Wednesday, February 10, 2016

Ash Wednesday 2016


Remember that you are dust, and to dust you shall return.

Recuerda que eres polvo, y al polvo volverás.

One month ago we celebrated the Baptism of Jesus in the river Jordan, tonight we are reminded of our creation as creatures of dust and Sunday Jesus is tempted in the wilderness. As I think about these readings this year I see that they all have to do with who is God and who are we and what is God calling forth in us?

The book of Genesis speaks of our creation as one of being gathered out of the dust and shaped into a human person, Adamah (not defined by gender in this part of the story - that comes later when humans are described as ish and ishah), created in the image of God. As the story unfolds - humankind gains knowledge of good and evil - no longer reacting out of instinct -but able to choose and seeing the power of choice for ones own self and for others. This leads them out of a close relationship with God - one that is described as walking unselfconsciously in the garden and talking with God as one would with a friend.

Throughout the Bible we hear God calling us back into relationship - recognizing our truly human nature that was the original blessing of creation. God sends prophets to call us back into relationship but though we hear it in the moment - we soon go back to our ways of separation (or as it is called - sin) - choosing that which serves self or family or clan first and leaves others out. Using our ability to choose - to choose the short sighted goal and not the amazing gift of God for all creation.

When we would not listen - God chose to come to us in Christ - a fully human person to show us the way to fully live. God becomes adamah. Jesus is born into a small irregular family - in the midst of a terrible time in history - where the powers of the empire and the powers of religious leaders have strayed far from the dream of God and become, as Presiding Bishop Michael Curry calls it - the nightmare of God. The powers of this world feel the threat - Jesus' family seeks refuge in Egypt just as so many today are seeking refuge away from terror and poverty.

As our calendar of readings continues - a month ago - Jesus is baptized by John. Why would the perfect human need baptizing from sin? Now this day - we enter into remembering that we are that creature created out of the dust, then Sunday we will hear of Jesus being tempted. It is all of a piece of God trying to get our attention and remind of us of our calling to be fully human - Jesus enters into the river with all of us - declaring that being human is gift -- that we are beloved of God. This evening, as we recognize our roots in the earth and our connection with all of creation we once again turn toward God's dream for us. Jesus shows us that we will be tempted over and over to forget what that means and the preciousness of our lives. Each temptation will be one that separates us from others. Jesus does not choose to do something in the wilderness that would separate him from humankind - he does not use his power to turn stones into bread - instead he suffers hunger with all who hunger. He does not worship what is evil in this world in order to gain power - even though that power would allow him to make us do God's will. He does not fling  himself off the top of the temple to awe and amaze us into listening to him. Always he turns back to solidarity with humankind - showing by example what God wants for us.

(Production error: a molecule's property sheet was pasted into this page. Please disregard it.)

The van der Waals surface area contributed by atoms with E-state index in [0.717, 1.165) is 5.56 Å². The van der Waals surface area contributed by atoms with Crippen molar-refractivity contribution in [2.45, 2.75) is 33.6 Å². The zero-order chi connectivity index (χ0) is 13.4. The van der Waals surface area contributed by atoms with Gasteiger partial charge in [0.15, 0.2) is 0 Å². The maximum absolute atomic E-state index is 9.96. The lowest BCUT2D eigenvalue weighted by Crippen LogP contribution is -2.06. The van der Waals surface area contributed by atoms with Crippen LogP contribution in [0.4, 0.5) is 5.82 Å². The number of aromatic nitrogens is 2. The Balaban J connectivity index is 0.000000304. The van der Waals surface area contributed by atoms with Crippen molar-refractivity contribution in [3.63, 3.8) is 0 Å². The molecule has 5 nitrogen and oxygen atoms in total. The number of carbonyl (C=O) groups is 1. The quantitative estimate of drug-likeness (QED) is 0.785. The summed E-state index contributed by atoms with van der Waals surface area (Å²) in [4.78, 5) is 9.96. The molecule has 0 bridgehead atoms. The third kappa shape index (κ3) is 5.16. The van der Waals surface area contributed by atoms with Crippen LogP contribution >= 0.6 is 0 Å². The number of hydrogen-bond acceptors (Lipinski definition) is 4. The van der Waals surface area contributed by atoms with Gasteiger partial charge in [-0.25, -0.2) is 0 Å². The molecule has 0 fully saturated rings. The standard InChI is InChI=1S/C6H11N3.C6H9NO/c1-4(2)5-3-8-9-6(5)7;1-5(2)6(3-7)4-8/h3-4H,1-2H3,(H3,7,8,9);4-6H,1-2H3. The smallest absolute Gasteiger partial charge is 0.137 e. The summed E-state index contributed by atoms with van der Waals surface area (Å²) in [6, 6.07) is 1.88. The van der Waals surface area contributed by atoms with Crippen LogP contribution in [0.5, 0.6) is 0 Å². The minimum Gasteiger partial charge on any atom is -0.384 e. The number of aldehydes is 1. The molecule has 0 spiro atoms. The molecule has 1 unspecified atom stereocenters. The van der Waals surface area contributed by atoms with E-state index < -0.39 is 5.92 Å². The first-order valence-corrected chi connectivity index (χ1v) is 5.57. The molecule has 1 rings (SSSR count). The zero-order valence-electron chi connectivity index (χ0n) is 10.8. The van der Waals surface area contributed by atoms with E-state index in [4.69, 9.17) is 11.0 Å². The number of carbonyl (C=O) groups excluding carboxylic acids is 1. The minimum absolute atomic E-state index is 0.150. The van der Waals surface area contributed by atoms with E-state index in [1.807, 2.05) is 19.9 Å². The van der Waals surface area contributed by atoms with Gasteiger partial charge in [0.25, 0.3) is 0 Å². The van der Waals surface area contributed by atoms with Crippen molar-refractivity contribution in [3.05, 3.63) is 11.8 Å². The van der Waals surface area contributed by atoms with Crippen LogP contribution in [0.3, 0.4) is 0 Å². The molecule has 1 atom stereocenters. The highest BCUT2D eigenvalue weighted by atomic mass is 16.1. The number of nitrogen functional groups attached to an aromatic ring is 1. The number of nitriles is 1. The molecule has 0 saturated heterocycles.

Yet even though we know in Christ, God incarnate, the way to life - still we turn away. God is not one to give up on us, however. This year in the EfM group I mentor I have been reading the History of Christianity: the first 3000 years by Diarmaid MacCulloch - and over and over again when people have chosen to use religion and the name of God to take power for themselves, to amass fortunes and even to kill - a faithful people arise in the midst to pray and to show God's way yet again.

So we come to this day -- when once again we are asked to choose - separation/sin or relationship. We declare by taking on the dust of our creation that we are one with one another and creation and that we want to follow in the ways of God through Christ. Take time this Lent to look at how you choose - is it for short term goals of self or for the long term view of God? Begin with our book study about prayer. Prayer - listening and talking to God - is a great place to begin. Out of prayer can come amazing things. Move beyond a single purpose for prayer into really deeply conversing with God and aligning yourself with God's dream.

Remembering that we are dust - is not a groveling in the dirt activity - it is a choice to remember our creation and the hopes and dreams that God has for us. Choose the dream.

Amen.


Thanks to Suzanne Guthrie at Edge of Enclosure